Sam Dorman, Fox News, December 14, 2020
A public school system in Virginia is spending at least half-a-million dollars on programs designed to counter systemic bias and oppression, the latest of many controversial initiatives connected to critical race theory.
West Nova News reported on Friday that Loudoun County Public Schools was paying more than $50,000 to the California-based Equity Collaborative, which says it focuses on uncovering “personal and institutional biases that prevent all people, and especially people of color, from reaching their fullest potential.”
The core tenets of its work are “oppression analysis, learning theory, and coaching for change.”
Since 2018, the consulting firm and its owner have received $422,500 from the county. According to The Washington Free Beacon, that included $90,000 in salary for Jamie Almanzan, the owner who is described as an equity leadership coach, and $120,000 for an eight-day “systemic equity assessment.” Much of the money — $314,000 — was directed in 2019 towards coachng and training sessions.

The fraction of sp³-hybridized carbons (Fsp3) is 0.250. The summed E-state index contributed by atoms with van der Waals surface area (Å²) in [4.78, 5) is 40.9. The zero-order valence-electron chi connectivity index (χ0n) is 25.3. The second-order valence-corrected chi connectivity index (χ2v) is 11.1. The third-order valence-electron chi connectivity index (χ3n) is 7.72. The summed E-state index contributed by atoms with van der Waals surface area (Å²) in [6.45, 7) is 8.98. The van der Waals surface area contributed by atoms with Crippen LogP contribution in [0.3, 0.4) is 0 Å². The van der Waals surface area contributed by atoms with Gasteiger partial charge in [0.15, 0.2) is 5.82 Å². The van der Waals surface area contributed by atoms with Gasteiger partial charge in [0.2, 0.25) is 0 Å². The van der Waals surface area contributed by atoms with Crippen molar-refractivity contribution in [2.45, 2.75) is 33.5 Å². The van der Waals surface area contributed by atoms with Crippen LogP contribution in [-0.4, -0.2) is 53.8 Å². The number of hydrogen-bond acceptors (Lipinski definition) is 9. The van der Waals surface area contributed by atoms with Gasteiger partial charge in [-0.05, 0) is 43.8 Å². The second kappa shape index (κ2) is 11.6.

Loudoun was just one of many school districts to embrace this type of curriculum amid a wave of racial tension surrounding high-profile police encounters with Black Americans.
The rapidly-spreading focus on oppression, structural racism, and unconscious bias is generally considered to be an outgrowth of critical race theory. After researcher Chris Rufo identified a slew of related trainings in federal agencies, President Trump banned them via executive order.
He also signed an order in November designed to promote what he called “patriotic education” and to push back on the idea that the country is “irredeemably and systemically racist.” The order includes having a two-year “1776 Commission” publish a report on the core principles of the nation, and advise the federal government on how to prioritize founding principles in grants and other activities.